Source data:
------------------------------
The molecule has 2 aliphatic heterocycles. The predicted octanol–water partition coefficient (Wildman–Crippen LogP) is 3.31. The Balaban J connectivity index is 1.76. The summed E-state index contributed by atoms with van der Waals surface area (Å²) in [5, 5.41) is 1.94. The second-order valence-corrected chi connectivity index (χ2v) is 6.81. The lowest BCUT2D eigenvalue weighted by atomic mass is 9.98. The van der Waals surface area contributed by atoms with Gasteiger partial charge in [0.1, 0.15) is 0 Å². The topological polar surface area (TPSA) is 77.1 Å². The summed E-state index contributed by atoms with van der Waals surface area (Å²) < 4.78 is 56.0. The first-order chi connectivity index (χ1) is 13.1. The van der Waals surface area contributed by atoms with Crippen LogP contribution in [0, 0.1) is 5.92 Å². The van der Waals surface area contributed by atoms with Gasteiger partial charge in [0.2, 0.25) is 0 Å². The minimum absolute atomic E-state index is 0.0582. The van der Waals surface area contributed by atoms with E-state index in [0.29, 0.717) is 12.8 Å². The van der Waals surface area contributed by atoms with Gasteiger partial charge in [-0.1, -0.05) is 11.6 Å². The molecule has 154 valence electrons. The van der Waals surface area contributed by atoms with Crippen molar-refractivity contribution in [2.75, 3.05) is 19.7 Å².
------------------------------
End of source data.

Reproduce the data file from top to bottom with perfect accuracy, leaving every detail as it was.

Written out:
The molecule has 2 aliphatic heterocycles. The predicted octanol–water partition coefficient (Wildman–Crippen LogP) is 3.31. The Balaban J connectivity index is 1.76. The summed E-state index contributed by atoms with van der Waals surface area (Å²) in [5, 5.41) is 1.94. The second-order valence-corrected chi connectivity index (χ2v) is 6.81. The lowest BCUT2D eigenvalue weighted by atomic mass is 9.98. The van der Waals surface area contributed by atoms with Gasteiger partial charge in [0.1, 0.15) is 0 Å². The topological polar surface area (TPSA) is 77.1 Å². The summed E-state index contributed by atoms with van der Waals surface area (Å²) < 4.78 is 56.0. The first-order chi connectivity index (χ1) is 13.1. The van der Waals surface area contributed by atoms with Crippen LogP contribution in [0, 0.1) is 5.92 Å². The van der Waals surface area contributed by atoms with Gasteiger partial charge in [0.2, 0.25) is 0 Å². The minimum absolute atomic E-state index is 0.0582. The van der Waals surface area contributed by atoms with E-state index in [0.29, 0.717) is 12.8 Å². The van der Waals surface area contributed by atoms with Gasteiger partial charge in [-0.1, -0.05) is 11.6 Å². The molecule has 154 valence electrons. The van der Waals surface area contributed by atoms with Crippen molar-refractivity contribution in [2.75, 3.05) is 19.7 Å².